The Baseball Furies are one of the more colourful and powerful gangs in the game

The Baseball Furies are one of the more colourful and powerful gangs in the game
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The fact that the AI is so advanced, not just for your troops but enemies as well is a testament to the developers, especially when you look at the stupid mugs running around in GTA. Apart from being aggressive with the more advanced gangs being ruthless, the enemy AI is adaptive. If you fail a grapple, they’ll be onto you and you’ll have to change your tactic. Than there are some will stand back and throw things from afar while others are in the thick of things. It doesn’t always pan out that way but the fact that this AI is so much more advanced than so many similar games is an amazing achievement.

With the fighting system being so surprisingly deep, you’d expect that the rest of the game wouldn’t be able to provide much outside of it. Well anyone who expects that will find out that they’re very wrong. The mission structure is somewhat conventional but there are a lot of activities thrown in between. For example, you may be asked to go to a club but when you get there you need a certain amount of funds to get in. So how can you get money?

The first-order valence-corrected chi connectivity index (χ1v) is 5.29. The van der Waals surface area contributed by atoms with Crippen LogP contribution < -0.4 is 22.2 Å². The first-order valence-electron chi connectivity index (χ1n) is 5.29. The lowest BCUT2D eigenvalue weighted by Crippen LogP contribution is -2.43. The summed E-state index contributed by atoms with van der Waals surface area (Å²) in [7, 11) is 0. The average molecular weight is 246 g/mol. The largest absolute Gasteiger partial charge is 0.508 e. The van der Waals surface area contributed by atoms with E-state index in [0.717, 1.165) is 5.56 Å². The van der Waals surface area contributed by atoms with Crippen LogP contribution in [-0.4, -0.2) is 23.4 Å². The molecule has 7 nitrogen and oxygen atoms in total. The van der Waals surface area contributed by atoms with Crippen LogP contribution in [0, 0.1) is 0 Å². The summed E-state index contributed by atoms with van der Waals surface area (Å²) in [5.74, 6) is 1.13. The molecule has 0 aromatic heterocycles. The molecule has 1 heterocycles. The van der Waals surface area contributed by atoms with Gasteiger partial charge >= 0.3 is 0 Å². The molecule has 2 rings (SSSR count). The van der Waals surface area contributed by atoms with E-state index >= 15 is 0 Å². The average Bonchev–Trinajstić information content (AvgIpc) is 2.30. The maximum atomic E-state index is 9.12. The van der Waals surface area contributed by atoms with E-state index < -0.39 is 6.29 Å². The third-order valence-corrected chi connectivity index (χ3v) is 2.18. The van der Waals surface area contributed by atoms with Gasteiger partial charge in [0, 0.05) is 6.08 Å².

There are a couple of ways to get money. You can mug people, steal car radios or loot a store. These activities aren’t always necessary but are good distractions from the normal flow of things. Everything that doesn’t involve fighting has been pretty much turned into a mini-game of sorts. When stealing a car radio, the player needs to quickly turn the left analogue stick to simulate the screws being removed. Money can also be used to buy health refills, known as “flash” and cans of spray paint. The spray paint will be used to leave your mark over an opponent gang’s mark. You get to do this by tracing a pattern on-screen, usually a “W”. Some tags are necessary to complete missions, other complete bonus objectives.